G. Westheimer, J. Physiol. 152, 67 (1960).

1959 (1)

K. J. Rosenbruch, Optik 16, 135 (1959).

1958 (1)

R. C. Jones, J. Opt. Soc. Am. 48, 1934 (1958).
[Crossref]

1957 (1)

H. B. Barlow, R. Fitzhugh, and S. W. Kuffler, J. Physiol. 137, 338 (1957).

1956 (1)

1955 (1)

F. Flamant, Rev. Optique 34, 433 (1955).

1953 (1)

S. W. Kuffler, J. Neurophysiol. 16, 37 (1953).
[PubMed]

1948 (2)

G. A. Fry, Am. J. Optom. 25, 162 (1948).
[Crossref]

E. W. H. Selwyn, Phot. J. B88, 6 (1948).

1936 (1)

R. J. Beitel, J. Gen. Psychol. 14, 31 (1936).
[Crossref]

Barlow, H. B.

H. B. Barlow, R. Fitzhugh, and S. W. Kuffler, J. Physiol. 137, 338 (1957).

Beitel, R. J.

R. J. Beitel, J. Gen. Psychol. 14, 31 (1936).
[Crossref]

Bekesy, G. V.

Blackman, R. B.

R. B. Blackman and J. W. Tukey, The Measurement of Power Spectra (Dover Publications Inc., New York, 1959).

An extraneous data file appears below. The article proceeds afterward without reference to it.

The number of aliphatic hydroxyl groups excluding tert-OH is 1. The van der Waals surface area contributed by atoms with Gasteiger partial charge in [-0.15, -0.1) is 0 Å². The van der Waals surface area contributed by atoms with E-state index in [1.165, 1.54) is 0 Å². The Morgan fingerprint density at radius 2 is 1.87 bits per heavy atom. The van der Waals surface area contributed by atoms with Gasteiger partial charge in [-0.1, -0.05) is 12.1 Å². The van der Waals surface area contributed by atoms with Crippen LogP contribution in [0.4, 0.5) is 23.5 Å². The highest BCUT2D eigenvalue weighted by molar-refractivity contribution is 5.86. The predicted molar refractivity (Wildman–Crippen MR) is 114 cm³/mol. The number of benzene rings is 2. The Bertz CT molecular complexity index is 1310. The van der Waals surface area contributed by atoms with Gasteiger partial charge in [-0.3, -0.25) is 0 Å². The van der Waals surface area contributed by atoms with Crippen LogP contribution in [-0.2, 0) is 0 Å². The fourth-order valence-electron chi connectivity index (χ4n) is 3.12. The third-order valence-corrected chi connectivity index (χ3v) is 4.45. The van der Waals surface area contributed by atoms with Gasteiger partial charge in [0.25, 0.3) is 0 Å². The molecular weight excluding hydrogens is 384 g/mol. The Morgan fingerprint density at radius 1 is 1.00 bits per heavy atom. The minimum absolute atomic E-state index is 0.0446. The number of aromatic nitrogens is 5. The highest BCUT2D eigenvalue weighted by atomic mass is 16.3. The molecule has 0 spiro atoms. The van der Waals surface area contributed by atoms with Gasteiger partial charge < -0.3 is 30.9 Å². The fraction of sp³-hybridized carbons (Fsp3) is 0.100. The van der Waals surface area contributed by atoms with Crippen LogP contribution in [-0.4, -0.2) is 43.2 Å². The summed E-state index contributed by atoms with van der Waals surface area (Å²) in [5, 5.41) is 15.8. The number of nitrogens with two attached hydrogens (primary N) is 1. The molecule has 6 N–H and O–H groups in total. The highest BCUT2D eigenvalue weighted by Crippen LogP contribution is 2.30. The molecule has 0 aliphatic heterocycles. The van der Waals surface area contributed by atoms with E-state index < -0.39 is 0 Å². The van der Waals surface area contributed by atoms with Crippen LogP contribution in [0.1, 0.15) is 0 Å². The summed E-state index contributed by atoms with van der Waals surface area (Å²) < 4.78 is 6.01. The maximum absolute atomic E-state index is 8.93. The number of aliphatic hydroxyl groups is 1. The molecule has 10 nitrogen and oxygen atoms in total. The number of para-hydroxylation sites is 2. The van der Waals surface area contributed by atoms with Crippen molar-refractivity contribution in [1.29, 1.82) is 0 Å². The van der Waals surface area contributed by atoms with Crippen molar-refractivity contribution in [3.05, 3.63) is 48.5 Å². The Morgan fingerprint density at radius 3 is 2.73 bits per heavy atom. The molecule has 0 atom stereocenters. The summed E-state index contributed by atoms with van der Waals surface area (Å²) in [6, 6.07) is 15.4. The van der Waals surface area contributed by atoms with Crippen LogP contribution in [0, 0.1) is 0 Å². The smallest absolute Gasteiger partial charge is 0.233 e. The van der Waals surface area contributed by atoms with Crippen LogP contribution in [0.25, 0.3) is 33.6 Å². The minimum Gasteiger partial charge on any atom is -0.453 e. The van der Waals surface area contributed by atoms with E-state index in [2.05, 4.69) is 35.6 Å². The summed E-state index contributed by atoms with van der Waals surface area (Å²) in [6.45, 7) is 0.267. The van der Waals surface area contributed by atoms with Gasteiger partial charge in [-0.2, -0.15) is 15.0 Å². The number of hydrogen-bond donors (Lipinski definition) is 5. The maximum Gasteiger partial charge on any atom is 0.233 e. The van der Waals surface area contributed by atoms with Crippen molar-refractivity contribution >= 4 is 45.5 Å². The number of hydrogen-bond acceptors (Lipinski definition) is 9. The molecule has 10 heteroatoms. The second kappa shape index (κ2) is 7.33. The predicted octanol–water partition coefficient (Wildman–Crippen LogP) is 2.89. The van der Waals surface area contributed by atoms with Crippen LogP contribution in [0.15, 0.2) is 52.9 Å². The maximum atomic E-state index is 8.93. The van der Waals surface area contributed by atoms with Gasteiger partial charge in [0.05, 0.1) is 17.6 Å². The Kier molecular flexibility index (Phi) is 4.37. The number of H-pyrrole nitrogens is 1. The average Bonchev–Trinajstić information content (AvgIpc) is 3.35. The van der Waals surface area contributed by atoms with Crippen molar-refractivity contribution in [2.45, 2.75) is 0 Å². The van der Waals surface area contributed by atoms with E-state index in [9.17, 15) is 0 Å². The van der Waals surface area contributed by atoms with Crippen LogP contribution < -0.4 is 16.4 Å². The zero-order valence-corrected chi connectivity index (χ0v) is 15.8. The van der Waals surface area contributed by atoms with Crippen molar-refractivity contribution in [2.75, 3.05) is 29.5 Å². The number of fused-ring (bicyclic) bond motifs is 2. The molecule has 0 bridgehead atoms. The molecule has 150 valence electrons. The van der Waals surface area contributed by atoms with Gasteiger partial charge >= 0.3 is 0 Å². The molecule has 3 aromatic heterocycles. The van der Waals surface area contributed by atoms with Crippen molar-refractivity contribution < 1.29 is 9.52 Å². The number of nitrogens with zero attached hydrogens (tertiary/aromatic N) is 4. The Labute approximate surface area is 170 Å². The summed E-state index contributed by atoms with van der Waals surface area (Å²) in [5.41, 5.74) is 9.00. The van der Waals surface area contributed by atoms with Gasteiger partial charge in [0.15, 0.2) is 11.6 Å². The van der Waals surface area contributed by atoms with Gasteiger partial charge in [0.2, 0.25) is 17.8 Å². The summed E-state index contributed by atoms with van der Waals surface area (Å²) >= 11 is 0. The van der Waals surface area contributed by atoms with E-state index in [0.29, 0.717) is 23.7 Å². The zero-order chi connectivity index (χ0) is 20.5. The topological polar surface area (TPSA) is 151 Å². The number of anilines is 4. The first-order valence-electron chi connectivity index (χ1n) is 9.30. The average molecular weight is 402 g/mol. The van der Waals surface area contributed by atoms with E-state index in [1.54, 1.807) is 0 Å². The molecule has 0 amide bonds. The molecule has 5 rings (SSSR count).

Campbell, F. W.

G. Westheimer and F. W. Campbell, J. Opt. Soc. Am. 52, 1040 (1962).
[Crossref] [PubMed]

J. G. Robson and F. W. Campbell, “The Physiological Basis for Form Discrimination,” Symposium at Walter S. Hunter Laboratory of Psychology, Brown University, 23–24 January 1964.

DePalma, J. J.

Fisz, M.

The details and notations of this test are given in the book Probability Theory and Mathematical Statistics by M. Fisz (John Wiley & Sons, Inc., New York, 1963).

Fitzhugh, R.

H. B. Barlow, R. Fitzhugh, and S. W. Kuffler, J. Physiol. 137, 338 (1957).

Flamant, F.

F. Flamant, Rev. Optique 34, 433 (1955).

Fry, G. A.

Jones, R. C.

R. C. Jones, J. Opt. Soc. Am. 48, 1934 (1958).
[Crossref]

Krauskopf, J.

Kuffler, S. W.

H. B. Barlow, R. Fitzhugh, and S. W. Kuffler, J. Physiol. 137, 338 (1957).

S. W. Kuffler, J. Neurophysiol. 16, 37 (1953).
[PubMed]

Lowry, E. M.

Polyak, S. L.

S. L. Polyak, The Retina (Chicago University Press, 1941).

Robson, J. G.